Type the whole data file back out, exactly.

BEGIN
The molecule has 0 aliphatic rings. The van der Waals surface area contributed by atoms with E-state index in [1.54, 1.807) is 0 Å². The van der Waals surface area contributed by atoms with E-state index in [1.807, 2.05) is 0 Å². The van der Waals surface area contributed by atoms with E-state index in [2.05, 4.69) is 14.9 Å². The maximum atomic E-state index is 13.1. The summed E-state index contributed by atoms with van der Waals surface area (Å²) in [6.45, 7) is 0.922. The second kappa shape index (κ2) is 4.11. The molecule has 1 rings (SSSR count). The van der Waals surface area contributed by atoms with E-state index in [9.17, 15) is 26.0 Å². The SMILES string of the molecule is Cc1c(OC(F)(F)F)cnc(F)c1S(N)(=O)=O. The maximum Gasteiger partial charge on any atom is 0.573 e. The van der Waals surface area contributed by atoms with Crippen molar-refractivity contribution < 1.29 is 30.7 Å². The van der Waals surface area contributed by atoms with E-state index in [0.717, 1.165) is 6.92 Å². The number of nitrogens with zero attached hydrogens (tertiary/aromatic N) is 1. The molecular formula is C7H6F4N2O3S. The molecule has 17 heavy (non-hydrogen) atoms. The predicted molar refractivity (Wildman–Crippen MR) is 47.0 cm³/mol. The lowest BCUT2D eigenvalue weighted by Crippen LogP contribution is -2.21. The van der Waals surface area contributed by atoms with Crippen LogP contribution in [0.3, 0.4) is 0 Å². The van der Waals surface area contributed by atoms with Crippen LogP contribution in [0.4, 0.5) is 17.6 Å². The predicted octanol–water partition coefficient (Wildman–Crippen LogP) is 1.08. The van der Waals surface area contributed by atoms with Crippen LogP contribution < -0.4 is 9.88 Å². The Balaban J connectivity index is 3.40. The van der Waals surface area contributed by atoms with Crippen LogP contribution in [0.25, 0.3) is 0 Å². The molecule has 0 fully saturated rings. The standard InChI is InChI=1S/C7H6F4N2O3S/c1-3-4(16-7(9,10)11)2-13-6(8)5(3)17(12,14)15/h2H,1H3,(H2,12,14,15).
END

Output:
The molecule has 0 aliphatic rings. The van der Waals surface area contributed by atoms with E-state index in [1.54, 1.807) is 0 Å². The van der Waals surface area contributed by atoms with E-state index in [1.807, 2.05) is 0 Å². The van der Waals surface area contributed by atoms with E-state index in [2.05, 4.69) is 14.9 Å². The maximum atomic E-state index is 13.1. The summed E-state index contributed by atoms with van der Waals surface area (Å²) in [6.45, 7) is 0.922. The second kappa shape index (κ2) is 4.11. The molecule has 1 rings (SSSR count). The van der Waals surface area contributed by atoms with E-state index in [9.17, 15) is 26.0 Å². The SMILES string of the molecule is Cc1c(OC(F)(F)F)cnc(F)c1S(N)(=O)=O. The maximum Gasteiger partial charge on any atom is 0.573 e. The van der Waals surface area contributed by atoms with Crippen molar-refractivity contribution < 1.29 is 30.7 Å². The van der Waals surface area contributed by atoms with E-state index in [0.717, 1.165) is 6.92 Å². The number of nitrogens with zero attached hydrogens (tertiary/aromatic N) is 1. The molecular formula is C7H6F4N2O3S. The molecule has 17 heavy (non-hydrogen) atoms. The predicted molar refractivity (Wildman–Crippen MR) is 47.0 cm³/mol. The lowest BCUT2D eigenvalue weighted by Crippen LogP contribution is -2.21. The van der Waals surface area contributed by atoms with Crippen LogP contribution in [0.3, 0.4) is 0 Å². The van der Waals surface area contributed by atoms with Crippen LogP contribution in [0.4, 0.5) is 17.6 Å². The predicted octanol–water partition coefficient (Wildman–Crippen LogP) is 1.08. The van der Waals surface area contributed by atoms with Crippen LogP contribution < -0.4 is 9.88 Å². The Balaban J connectivity index is 3.40. The van der Waals surface area contributed by atoms with Crippen LogP contribution in [0.25, 0.3) is 0 Å². The molecule has 0 fully saturated rings. The standard InChI is InChI=1S/C7H6F4N2O3S/c1-3-4(16-7(9,10)11)2-13-6(8)5(3)17(12,14)15/h2H,1H3,(H2,12,14,15).